On Monday, Dutch Prime Minister Mark Rutte formally apologized for the country’s 250-year history of slavery, which he described as a “crime against humanity.”
Nearly 150 years have passed since slavery was abolished in the European country’s overseas territories, which included Suriname in South America, Indonesia in the east, and the Caribbean islands of Curacao and Aruba.
Aruba’s Prime Minister Evelyn Wever-Croes accepted the apology initially, while others in the former Dutch colonies lamented the lack of follow-through and communication.
Speaking in English, Papiamento, and Sranan Tongo, languages spoken in the Caribbean islands and in Suriname, Rutte said, “Today on behalf of the Dutch government, I apologise for the previous actions of the Dutch state.”
Rutte told a crowd at the National Archives in The Hague, “The Dutch State of the Netherlands… bears responsibility for the immense pain imposed on enslaved people and their descendants.”
We, in the present, can only recognize and condemn slavery in the strongest terms as a crime against humanity, he continued.
In preparation for the event, seven of the Netherlands’ former colonies in South America and the Caribbean have been visited by Dutch ministers.
After giving his address, Iwan Wijngaarde, the leader of the Federation of Afro-Surinamese, told AFP, “I don’t see anything with regard to action by the Netherlands and it’s a tragedy.”
Armand Zunder, president of Suriname’s national reparations panel, told AFP that “what was entirely missing in this address was responsibility and accountability.”
The Dutch government has announced numerous large-scale remembrance events beginning in 2019, as well as a 200-million-euro ($212-million) fund to support social initiatives.
Sooner or later, “we think there should be a fund that is counted in terms of billions,” Zunder said.
During her official visit to Suriname this week, Dutch Deputy Prime Minister Sigrid Kaag announced that preparations will soon begin for “another tremendously important event on July 1 next year.”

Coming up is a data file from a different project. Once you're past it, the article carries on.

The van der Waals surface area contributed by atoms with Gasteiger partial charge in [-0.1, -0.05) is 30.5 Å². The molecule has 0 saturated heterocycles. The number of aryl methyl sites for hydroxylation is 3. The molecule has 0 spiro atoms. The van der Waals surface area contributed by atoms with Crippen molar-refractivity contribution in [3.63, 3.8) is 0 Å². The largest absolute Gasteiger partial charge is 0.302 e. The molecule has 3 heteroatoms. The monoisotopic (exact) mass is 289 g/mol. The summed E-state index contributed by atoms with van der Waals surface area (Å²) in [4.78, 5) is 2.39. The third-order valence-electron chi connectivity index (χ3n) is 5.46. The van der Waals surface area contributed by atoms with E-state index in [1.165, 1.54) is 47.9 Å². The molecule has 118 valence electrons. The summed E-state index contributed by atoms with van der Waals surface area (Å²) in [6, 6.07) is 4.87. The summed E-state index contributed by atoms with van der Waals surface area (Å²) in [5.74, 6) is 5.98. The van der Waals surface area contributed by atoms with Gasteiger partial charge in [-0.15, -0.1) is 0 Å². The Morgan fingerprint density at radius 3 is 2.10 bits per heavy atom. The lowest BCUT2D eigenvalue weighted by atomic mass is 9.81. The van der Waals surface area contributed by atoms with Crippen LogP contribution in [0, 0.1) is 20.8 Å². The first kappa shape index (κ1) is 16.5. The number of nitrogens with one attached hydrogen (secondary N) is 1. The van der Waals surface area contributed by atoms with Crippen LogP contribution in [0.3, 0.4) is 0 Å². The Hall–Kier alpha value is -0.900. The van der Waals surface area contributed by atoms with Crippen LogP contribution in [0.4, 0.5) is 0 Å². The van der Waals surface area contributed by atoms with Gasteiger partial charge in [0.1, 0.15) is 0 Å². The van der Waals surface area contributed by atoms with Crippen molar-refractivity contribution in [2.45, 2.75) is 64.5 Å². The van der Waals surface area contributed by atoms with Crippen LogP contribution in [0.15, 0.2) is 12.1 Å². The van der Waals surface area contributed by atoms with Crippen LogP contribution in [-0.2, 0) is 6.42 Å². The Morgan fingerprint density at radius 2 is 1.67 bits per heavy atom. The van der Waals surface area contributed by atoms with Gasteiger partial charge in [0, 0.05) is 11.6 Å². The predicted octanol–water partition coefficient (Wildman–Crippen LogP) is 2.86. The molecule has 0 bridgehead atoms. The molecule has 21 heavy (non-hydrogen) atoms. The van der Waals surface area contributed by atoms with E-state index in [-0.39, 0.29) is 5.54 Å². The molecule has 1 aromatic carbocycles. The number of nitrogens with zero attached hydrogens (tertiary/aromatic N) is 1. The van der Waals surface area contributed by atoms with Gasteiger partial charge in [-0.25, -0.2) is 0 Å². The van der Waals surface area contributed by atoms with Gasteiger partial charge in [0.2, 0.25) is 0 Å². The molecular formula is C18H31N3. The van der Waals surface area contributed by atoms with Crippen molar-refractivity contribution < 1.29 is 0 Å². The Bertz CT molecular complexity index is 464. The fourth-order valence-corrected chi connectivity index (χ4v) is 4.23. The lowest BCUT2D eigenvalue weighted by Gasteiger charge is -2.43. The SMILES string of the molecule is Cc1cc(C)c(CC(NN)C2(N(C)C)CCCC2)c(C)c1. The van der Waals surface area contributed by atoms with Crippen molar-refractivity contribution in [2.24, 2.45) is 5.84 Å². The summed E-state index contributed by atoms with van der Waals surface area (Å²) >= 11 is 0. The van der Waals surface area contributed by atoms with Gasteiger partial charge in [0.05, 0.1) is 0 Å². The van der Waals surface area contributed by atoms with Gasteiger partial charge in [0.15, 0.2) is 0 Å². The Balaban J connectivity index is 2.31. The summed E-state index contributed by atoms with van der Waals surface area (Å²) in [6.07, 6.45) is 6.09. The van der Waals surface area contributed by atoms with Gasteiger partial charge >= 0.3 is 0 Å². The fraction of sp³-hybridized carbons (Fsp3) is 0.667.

In Suriname, descendants of Dutch slaves will mark 150 years since their freedom with an annual festival called “Keti Koti” (Breaking the Chains).
But the idea has been met with opposition from NGOs and some of the impacted countries, who believe the decision was hasty and that the Netherlands’ lack of engagement smacked of a colonial attitude.
Selecting the proper time is a “difficult thing,” as Rutte put it in his Monday speech.
To paraphrase, “there is not one right time for everyone,” “there is not one right word for everyone,” or “there is not one right spot for everyone.”
In the 16th and 17th centuries, the Dutch “Golden Age” of power and culture was largely financed by the slave trade of around 600,000 Africans, most of whom were taken to the Americas and the Caribbean.
Suriname, Curacao (in the Caribbean), South Africa, and Indonesia (where the Dutch East India Company was headquartered in the 17th century) were all colonies of the United Provinces now known as the Netherlands at the height of its colonial power.
The Dutch have been trying to come to terms with the truth that the wealth used to build the historic cities and museums packed with works by Rembrandt and Vermeer was mostly acquired via acts of brutality in recent years.
The Black Lives Matter movement in the United States has inspired similar discussions about racism in the Netherlands.
Increasing domestic pressure has resulted in formal apologies for their roles in the slave trade being issued by Amsterdam, Rotterdam, The Hague, and Utrecht.
Previously, Rutte had resisted, claiming that the era of slavery was too distant and that an apology would inflame emotions in a country where the far right remains entrenched.
He’s altered tactics, but it hasn’t gone over well with everyone.
Simply said, “the beginning.”
On Monday, Silveria Jacobs, prime minister of Sint Maarten, branded it a “forced apology” but still encouraged conversation.
She stated on NOS public radio, “We are not at the stage when we can either accept or reject the statements/apologies.”
To the contrary, Wever-Croes of Aruba told the ANP news agency that while the island accepted the apology, they viewed it as “a first step.”
To “examine the cabinet response and its relevance on location with those present,” the Dutch government said that ministers would go to Suriname, Bonaire, Sint Maarten, Aruba, Curacao, Saba, and St. Eustatius on Monday in the wake of Rutte’s address.
Suriname and other Dutch-held territories officially abolished slavery on July 1, 1863; nevertheless, a “transition” period of ten years meant that slavery did not end in effect until 1873.
They argue that an apology should not be made on the “arbitrary” date of December 19 this year, but rather on the 150th anniversary of that date, in 2023.